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-   -   What happened when Connors rubbed out that ball mark against Barrazutti ? (http://tt.tennis-warehouse.com/showthread.php?t=424281)

MAXXply 05-16-2012 04:52 AM

What happened when Connors rubbed out that ball mark against Barrazutti ?
 
Can tennis fans with long memories recall:

What happened in the immediate aftermath of the point where Jimbo walked over to Corrado Barrazutti's side of the court and rubbed out the ball mark?? (at least I think it was Barrazutti)
Which tournament was it?
Was the point replayed or given to Jimbo or Barazutti?
How did Barrazutti and the crowd react?
What was the post-match reaction from local press and authorities?

Michael B 05-16-2012 05:18 AM

The umpire publicly criticized him but didn't award a warning or point to Barrazzutti, at least as I recall. Connors won the match.

Pebbles10 05-16-2012 07:46 AM

Something Wilander would never had done!

Arafel 05-16-2012 08:15 AM

It was in the semifinals at the 1977 U.S. Open. The umpire was laughing as he warned Connors, and the crowd seemed to be chuckling. Jimbo still won the point. Barazzutti was angry but couldn't really do anything.

Moose Malloy 05-16-2012 09:11 AM

I have a ton of claycourt matches from the 70s & 80s & it was extremely rare for any linesman or umpire to check a mark when a player asked. Even in the '91 French Open final the umpire refused to check the mark when Courier asked(& I think that was the only time he asked in the entire match)

Its one of those things(players getting umpires to check marks) that gradually became very common so many fans today assume that it was always that way.

I think there was a 0% chance that Barazutti would have gotten the elderly umpire in the chair that day (or anyone, it seemed to be more common for linesman to check marks at one point not umpires) to check that mark so the 'travesty' of what Connors did has been exagerated a bit over the years, esp in the context of his reputation.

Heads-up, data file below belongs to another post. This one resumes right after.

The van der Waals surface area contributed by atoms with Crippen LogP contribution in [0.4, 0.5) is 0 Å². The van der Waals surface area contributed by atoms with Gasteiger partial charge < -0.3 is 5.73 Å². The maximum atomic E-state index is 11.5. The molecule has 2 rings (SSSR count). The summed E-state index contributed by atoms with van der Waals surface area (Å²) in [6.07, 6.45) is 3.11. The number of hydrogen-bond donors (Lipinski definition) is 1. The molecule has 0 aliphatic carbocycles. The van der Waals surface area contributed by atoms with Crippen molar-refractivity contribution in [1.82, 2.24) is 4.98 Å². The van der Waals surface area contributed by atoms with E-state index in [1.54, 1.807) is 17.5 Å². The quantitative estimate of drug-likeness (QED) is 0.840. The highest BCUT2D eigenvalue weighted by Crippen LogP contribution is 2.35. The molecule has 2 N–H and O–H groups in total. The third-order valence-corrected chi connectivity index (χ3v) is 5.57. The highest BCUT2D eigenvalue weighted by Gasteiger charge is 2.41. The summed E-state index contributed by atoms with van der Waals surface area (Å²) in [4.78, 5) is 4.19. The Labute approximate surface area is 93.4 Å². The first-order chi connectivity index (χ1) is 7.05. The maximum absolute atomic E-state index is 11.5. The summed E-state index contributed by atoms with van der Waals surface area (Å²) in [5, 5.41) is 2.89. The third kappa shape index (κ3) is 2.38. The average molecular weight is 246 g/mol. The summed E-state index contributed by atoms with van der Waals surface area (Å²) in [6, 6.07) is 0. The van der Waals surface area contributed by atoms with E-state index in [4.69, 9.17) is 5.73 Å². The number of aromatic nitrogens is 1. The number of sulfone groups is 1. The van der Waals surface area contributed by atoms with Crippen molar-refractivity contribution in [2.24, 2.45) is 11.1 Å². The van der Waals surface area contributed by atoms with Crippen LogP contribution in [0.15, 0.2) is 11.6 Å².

And if you watch the clip on youtube Connors did it in a joking way(he runs in a silly sort of way across the net)

I'm sure Connors was also well aware that there was a 0% chance of anyone checking the mark or overturning the call(this is what would have happened had Connors not done that:
Barazutti: "look, the mark"
Umpire: loudly, in the patronizing way so many of the old farts that ruled tennis back then sounded, "the call was good, play on."
Barazutti: "But.."
Umpire: "PLAY ON!"
Barazutti would then play on.

And someone referenced the Wilander match...notice that the umpire refused to check the mark there as well? Yeah it was great sportsmanship in the context of the game back then, but that situation could never happen today, since the umpire would have been out of his chair before Clerc even raised an eyebrow to check the mark.

athiker 05-16-2012 10:02 AM

Quote:

Originally Posted by Moose Malloy (Post 6538788)
I have a ton of claycourt matches from the 70s & 80s & it was extremely rare for any linesman or umpire to check a mark when a player asked. Even in the '91 French Open final the umpire refused to check the mark when Courier asked(& I think that was the only time he asked in the entire match)

Its one of those things(players getting umpires to check marks) that gradually became very common so many fans today assume that it was always that way.

I think there was a 0% chance that Barazutti would have gotten the elderly umpire in the chair that day (or anyone, it seemed to be more common for linesman to check marks at one point not umpires) to check that mark so the 'travesty' of what Connors did has been exagerated a bit over the years, esp in the context of his reputation.

And if you watch the clip on youtube Connors did it in a joking way(he runs in a silly sort of way across the net)

I'm sure Connors was also well aware that there was a 0% chance of anyone checking the mark or overturning the call(this is what would have happened had Connors not done that:
Barazutti: "look, the mark"
Umpire: loudly, in the patronizing way so many of the old farts that ruled tennis back then sounded, "the call was good, play on."
Barazutti: "But.."
Umpire: "PLAY ON!"